I just spent two amazing days at the Social Innovation Summit 2013, a cross disciplinary crowd of people who work on social good in the areas of technology, investment, philanthropy, international development, and business. The sessions shared solutions about partnerships and programs that are disrupting the social good sector. I have been going for the past few years and every time I leave with lots of inspiration and learning. One of the plenary sessions, the “Connected World,” focused on sharing how current and future technologies that are disrupting poverty.
Jacquelline Fuller, Director of Giving at Google, was the MC for the session which included lighting rounds and arm chair discussions with Tim O’Reilly, Lelia Janah, founder of Samasource, Marshall Davis Jones, Poet, Dave Evans, Futurist at Cisco, and Robert Scoble. Fuller framed the session by sharing examples of early adopters in the nonprofit sector riding the wave of three big tech trends that are “particularly ripe,” mobile, crowd funding, and big data.
Tim O’Reilly, a board member for Code for America, gave a talk called “Using Technology To Put Citizens First: Technology and Trust – Challenges of 21st Government. Through its programs, Fellowship, Brigade, Accelerator,Peer Network and Code for All, Code for America aims to improve the relationships between citizens and government. O’Reilly took us through some examples of designing with citizens in mind can radically change the trust equation. The quote that stood out for me that sums it all best and it is from the founder of Code for America’s founder, Jennifer Pahlka, “What if we felt about government the way we feel about our iphones?”
Next up was an armchair discussion with Lela Janah, Founder and CEO of Samasource with Noah Wintroub, Global Head of Internet and Digital Media at JP Morgan. Samasource is an enterprise digital services through a unique Microwork model that harnesses the untapped potential of the world’s poor. “Sama” means equal. Samasource connects poor women and youth to training and employment in the digital economy. As a premier provider of digital services, they deliver a steady flow of work to people around the world. Lela talked about how and why sound founded this enterprise in 2008 and their programs that are disrupting poverty. She was an inspiration – one of my favorite quotes – “To whom much is given, much is expected.”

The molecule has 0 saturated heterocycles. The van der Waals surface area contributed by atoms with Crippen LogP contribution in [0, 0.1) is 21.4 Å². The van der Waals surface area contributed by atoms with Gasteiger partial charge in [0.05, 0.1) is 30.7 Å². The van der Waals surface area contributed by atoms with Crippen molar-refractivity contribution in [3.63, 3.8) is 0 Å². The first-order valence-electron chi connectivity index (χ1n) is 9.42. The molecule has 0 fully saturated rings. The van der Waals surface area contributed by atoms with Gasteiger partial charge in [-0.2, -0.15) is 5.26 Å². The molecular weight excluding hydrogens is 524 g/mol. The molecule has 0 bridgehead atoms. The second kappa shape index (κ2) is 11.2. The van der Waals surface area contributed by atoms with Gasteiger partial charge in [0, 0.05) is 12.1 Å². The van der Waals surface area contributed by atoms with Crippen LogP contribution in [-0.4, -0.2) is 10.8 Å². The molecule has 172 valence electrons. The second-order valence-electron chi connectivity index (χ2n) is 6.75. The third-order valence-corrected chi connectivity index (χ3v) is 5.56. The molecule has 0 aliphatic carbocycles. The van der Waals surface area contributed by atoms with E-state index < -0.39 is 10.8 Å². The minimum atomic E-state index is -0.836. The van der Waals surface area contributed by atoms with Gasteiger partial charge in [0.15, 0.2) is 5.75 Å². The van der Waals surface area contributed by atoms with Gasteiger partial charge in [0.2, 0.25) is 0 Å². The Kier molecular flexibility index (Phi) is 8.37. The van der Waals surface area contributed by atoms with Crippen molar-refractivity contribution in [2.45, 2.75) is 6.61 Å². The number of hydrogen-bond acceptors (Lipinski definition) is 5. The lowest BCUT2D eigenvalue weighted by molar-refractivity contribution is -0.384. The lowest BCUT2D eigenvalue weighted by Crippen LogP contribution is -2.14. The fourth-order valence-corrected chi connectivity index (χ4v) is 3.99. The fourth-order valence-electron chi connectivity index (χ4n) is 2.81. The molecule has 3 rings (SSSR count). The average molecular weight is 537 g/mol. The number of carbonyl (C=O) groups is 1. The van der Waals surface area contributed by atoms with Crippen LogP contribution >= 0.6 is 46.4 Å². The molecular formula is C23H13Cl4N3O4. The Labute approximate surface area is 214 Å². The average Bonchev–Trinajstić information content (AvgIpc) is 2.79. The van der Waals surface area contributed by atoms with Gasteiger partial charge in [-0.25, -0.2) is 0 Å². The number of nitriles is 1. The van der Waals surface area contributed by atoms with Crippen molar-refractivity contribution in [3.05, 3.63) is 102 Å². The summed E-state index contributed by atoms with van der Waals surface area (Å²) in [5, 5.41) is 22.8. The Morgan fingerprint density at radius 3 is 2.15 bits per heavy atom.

Next up was Dave Evans, Chief Futurist at Cisco. Dave and I have something in common – Conan O’Brien made fun of our LinkedIn Profiles on his show. Conan asked, “What’s a Futurist do?” Dave analyzes trends and technologies to predict what is next on the horizon. When his reports come out, they are the most downloaded on the Internet. He gave a provocative talk – pointing out population trends, migration trends, and the impact it is going to have on our food, water, and health care systems. To sum it all, now that people are connected, more things will be connected – so we’re all connected.
He was talking about the issue of food waste. He said in the future there will sensors on livestock that will give us data about them. “The cows will be tweeting.” And, of course, someone set up a spoof Twitter account. Dave wrote this follow up post summarizing his remarks at the conference over the Huffington Post Impact Section. Next up was Robert Scoble who gave a talk about the “Age of Context.” Before he walked on stage, my colleague, Simon Mainwaring, snapped this close up of Scoble wearing a ski mask. It wasn’t just any ski mask. It takes your vital signals, it is a camera, it can tell you the location of other people who went skiing with, the temperature, your speed while your skiing. As Scoble said, doesn’t it make the story better of how scared you were if you can show a graph of your heart rate along with what you were seeing as you going down the mountain at 80 miles per hour. Scoble said there are five technologies that are contributing to the age of context. These are mobile, sensors everywhere (wearable technology), location data, social networks, and big data and machine learning. These are creating an age of context – where because so much data is being collected about you – that everything will be tracked and customized. He talked about how you when you shopping and reach for some cereal on the grocery shelf, a sensor will track your hand and tell you about the other products on the shelf. He said that customer details will be know so that business will customize the experience. He gave the example of “Vin Tank” which an example of how ambient data on social channels is being used by companies now. But in the future – say if you are talking about 2 buck chuck wine vs Chateau Rothschild, the wine store will know this and perhaps customize your experience in the store. He talk shared examples that are in his book, “Age of Context,” a must-read for those of us in the nonprofit tech sector and beyond. As Scoble was describing the technologies and their implications on society, I couldn’t help but feel a chill and almost a desire to be “off the grid.” Scoble did not discuss the privacy implications when there is a human at the other end of this aggregated data and what the ethics policies should be. He said, “yes you will be tracked, but your experience will be customized.” This is the context for Lucy Bernolz’s work on privacy and big data. If wasn’t for this spoken word poem about human connections, I think I might have felt that humanity is being lost through tech.
I also attended break out sessions on social capital (by Meg Garlinghouse from LinkedIn), a session on learning from failure where all three panelists were trained in improv (very fun session), and one on partnerships with Barbara Bush, Founder of Global Health Corps who sat down with me to discuss learning in networks. These are fodder for future blog posts – so stay tuned.